As a high school student, one of the ways I earned money was by raising freshwater tropical fishes for the home aquarium market. My basement was filled with all manner of watertight vessels, from large conventional aquariums to empty 50-gallon tanks and old bathtubs. Live-bearing fishes, like guppies, were both pretty and easy to raise; egg-layers took more time and effort.
One cooperative and prolific egg-layer I raised was the zebrafish (Danio rerio). This one- to two-inch critter is a relative of the minnow and has alternating bluish-black and white stripes that run the length of its body. It is native to south Asia, tolerant of unclean water, and comfortable in temperatures from 61-93°F. Zebrafish are very social and travel in schools. Females can spawn every few days, laying hundreds of eggs at a time. The eggs hatch in 72 hours and the fish is sexually mature in three months. And zebrafish breed readily in captivity.
What I didn’t know then was how remarkable these creatures are, and why they make ideal research subjects. They share 70% of their DNA with humans — implying a common ancestor about 300 million years ago — and they are capable of episodic memory. That means they can recall objects, locations and incidents. Episodic memory is associated with conscious experience.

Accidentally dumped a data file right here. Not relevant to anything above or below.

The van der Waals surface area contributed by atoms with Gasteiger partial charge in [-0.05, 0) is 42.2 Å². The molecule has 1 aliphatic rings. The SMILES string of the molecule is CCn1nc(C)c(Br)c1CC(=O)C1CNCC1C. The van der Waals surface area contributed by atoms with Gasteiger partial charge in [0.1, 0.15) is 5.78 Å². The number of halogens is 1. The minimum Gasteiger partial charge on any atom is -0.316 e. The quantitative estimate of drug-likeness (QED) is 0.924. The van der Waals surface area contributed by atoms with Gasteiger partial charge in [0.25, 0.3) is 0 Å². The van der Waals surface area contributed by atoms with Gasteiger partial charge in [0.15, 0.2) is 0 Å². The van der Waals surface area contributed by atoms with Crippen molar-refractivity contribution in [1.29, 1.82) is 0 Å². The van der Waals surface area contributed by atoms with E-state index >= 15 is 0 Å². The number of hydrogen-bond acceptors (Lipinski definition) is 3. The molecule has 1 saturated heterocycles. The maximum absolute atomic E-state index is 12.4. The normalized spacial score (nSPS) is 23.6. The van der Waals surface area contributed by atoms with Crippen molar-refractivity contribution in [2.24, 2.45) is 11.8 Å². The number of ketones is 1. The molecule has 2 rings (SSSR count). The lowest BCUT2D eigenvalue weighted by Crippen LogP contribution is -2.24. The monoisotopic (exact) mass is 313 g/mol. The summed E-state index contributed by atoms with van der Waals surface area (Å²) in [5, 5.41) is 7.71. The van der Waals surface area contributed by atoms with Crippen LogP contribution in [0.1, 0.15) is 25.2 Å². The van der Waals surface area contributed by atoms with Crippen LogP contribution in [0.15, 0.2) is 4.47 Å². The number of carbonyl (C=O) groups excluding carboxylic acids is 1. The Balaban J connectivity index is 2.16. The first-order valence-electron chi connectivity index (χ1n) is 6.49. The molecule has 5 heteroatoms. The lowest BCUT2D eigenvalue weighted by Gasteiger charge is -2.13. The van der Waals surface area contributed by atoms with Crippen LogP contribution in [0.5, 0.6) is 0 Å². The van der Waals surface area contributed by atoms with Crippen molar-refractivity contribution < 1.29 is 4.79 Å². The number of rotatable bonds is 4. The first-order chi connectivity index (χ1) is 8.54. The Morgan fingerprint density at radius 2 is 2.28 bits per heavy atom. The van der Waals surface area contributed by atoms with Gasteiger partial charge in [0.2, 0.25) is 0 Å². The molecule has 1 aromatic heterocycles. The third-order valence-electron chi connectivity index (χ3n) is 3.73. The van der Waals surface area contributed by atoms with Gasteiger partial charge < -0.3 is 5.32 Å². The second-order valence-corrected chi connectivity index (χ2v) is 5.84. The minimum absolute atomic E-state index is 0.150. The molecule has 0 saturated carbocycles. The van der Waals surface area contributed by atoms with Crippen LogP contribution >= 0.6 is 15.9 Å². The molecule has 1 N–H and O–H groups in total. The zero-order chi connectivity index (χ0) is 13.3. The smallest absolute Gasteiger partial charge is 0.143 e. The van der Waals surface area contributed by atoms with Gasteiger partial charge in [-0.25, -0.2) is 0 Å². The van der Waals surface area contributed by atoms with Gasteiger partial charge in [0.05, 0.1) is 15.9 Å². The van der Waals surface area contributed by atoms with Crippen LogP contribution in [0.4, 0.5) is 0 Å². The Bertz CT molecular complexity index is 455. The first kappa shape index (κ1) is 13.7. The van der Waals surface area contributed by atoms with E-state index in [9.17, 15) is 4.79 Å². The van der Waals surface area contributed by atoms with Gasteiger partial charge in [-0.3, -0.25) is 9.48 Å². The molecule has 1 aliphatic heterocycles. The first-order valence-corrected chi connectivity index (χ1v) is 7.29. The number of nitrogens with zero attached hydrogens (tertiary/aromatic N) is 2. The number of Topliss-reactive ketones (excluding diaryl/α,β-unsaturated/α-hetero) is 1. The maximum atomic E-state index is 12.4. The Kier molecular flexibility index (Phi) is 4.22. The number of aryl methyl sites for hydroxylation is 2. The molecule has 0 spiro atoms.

They are one of the few species of fishes that have been sent into space. They can regenerate heart cells, photoreceptors and retinal neurons after injuries. They can regrow lost fins. They can repair a damaged spinal cord without scarring. Research with zebrafish has contributed to advances in developmental biology, oncology, toxicology, reproductive studies, congenital abnormalities, genetics, neurobiology, environmental sciences, stem cell research, regenerative medicine, muscular dystrophies and evolutionary theory. A student at Georgetown University, my alma mater, is studying the brains of zebrafish that exhibit Autism Spectrum Disorder, hoping to learn more about how autism affects the human brain. Wow!
Immature zebrafish are completely transparent, which makes them perfect for studying cellular development. It also means that, as laboratory animals, they can be studied without being killed. There is a Zebrafish International Resource Center in Oregon and another in Germany. As for the zebrafish genome, by turning various genes on and off, scientists can form hypotheses about which human genes control which diseases and immune responses.
Dr. Derek Stemple, head of zebrafish genetics at the Sanger Institute says, “We are developing an enormously powerful tool this way, one that will pinpoint the functions of our all genes and help us create new medicines that can tackle diseases linked to those genes. And it is all happening thanks to the zebrafish.”
PS: Grammar lesson. The plural of fish is fish when you’re talking or writing about a single species. If more than one species is involved, the plural of fish is fishes.